Oscar Munoz, the CEO of United Airlines, finally got around to acknowledging the obvious on Tuesday, issuing a statement in the aftermath of Sunday evening’s abuse of a passenger who wouldn’t give up his seat in favor of a United employee.
“Like you, I continue to be disturbed by what happened on this flight and I deeply apologize to the customer forcibly removed and to all the customers aboard. No one should ever be mistreated this way,” Munoz said in his statement.
On Monday Munoz had praised the airline staff “for continuing to go above and beyond to ensure we fly right.”
Maybe this wasn’t the isolated incident Munoz seems to suggest.
Los Angeles Times columnist David Lazarus writes this afternoon that a passenger a week ago was threatened with handcuffs if he didn’t give up his first-class seat to a “more important passenger.”
Geoff Fearns, 59, is no slouch himself when it comes to big money. He’s president of TriPacific Capital Advisors, with a half-billion dollars of real estate holdings.
He paid $1,000 for a first-class ticket from Hawaii to Los Angeles. But when the airline swapped out a plane with fewer first-class seats, Fearns was told he had to go sit in the back with the little people.
Suddenly it had more first-class passengers than it knew what to do with. So it turned to its “How to Screw Over Customers” handbook and determined that the one in higher standing — more miles flown, presumably — gets the seat and the other first-class passenger, even though he’s also a member of the frequent-flyer program, gets the boot.
“I understand you might bump people because a flight is full,” Fearns said. “But they didn’t say anything at the gate. I was already in the seat. And now they were telling me I had no choice. They said they’d put me in cuffs if they had to.”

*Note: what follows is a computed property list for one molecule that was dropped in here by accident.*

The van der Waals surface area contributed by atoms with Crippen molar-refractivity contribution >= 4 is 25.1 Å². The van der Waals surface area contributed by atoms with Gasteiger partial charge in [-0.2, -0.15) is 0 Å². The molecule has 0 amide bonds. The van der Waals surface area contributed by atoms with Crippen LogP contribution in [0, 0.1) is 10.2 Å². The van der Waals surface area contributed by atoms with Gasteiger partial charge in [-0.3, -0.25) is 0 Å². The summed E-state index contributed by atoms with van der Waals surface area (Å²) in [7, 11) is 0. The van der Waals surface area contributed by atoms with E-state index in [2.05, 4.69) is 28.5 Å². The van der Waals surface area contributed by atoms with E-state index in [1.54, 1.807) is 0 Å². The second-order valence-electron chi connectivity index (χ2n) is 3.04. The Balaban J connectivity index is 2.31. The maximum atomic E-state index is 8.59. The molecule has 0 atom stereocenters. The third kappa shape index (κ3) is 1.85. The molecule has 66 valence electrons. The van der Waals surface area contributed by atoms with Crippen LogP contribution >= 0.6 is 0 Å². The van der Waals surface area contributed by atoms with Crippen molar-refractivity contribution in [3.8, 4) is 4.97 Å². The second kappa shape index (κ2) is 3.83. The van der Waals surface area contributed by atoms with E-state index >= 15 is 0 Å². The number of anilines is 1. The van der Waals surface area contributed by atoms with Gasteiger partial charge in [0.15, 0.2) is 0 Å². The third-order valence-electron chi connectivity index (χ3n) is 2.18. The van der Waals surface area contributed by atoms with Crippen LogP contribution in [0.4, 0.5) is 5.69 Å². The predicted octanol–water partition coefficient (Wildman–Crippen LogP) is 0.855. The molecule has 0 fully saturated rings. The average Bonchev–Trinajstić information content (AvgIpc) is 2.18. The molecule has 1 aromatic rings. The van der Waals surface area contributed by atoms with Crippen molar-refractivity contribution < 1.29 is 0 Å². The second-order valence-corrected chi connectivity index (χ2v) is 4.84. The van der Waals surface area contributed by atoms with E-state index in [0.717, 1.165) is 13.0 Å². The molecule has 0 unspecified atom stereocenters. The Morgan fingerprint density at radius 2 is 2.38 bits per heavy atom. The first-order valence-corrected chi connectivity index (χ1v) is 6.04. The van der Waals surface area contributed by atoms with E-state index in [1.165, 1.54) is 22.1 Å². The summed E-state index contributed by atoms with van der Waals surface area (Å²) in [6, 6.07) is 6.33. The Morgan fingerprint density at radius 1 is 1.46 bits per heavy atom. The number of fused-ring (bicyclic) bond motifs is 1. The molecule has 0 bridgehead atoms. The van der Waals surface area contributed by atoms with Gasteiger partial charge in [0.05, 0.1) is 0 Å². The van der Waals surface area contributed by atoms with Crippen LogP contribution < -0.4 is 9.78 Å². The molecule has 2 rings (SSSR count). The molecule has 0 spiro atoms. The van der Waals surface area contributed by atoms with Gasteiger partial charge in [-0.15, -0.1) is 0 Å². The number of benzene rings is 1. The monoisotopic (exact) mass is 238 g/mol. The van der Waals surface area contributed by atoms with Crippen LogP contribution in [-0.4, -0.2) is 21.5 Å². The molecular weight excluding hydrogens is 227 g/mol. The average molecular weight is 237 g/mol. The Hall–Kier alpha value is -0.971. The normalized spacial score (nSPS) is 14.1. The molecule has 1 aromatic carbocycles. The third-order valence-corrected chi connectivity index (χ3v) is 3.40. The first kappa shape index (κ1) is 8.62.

You couldn’t make this up if you tried.
It shouldn’t make any difference where a passenger is seated or how much he or she paid for their ticket. But you have to admire the sheer chutzpah of United putting the arm on a full-fare, first-class traveler. If there’s anybody whose business you want to safeguard and cultivate, it’s that person.
So how could United possibly make things worse? Not to worry. This is the airline that knows how to add insult to injury.
A United employee, responding to Fearns’ complaint that he shouldn’t have to miss the flight, compromised by downgrading him to economy class and placing him in the middle seat between a married couple who were in the midst of a nasty fight and refused to be seated next to each other.
“They argued the whole way back,” Fearns recalled. “Nearly six hours. It was a lot of fun.”
Lazarus reports Fearns wrote to Munoz when he got home, asking for a refund and suggesting the airline make a donation to charity.
The answer? No. To both. The airline offered to make up the difference in fare and give him a $500 voucher for a future trip.
Fearns says he’s done with United.
Related: United’s problem is its empty bank of goodwill. (Chicago Tribune)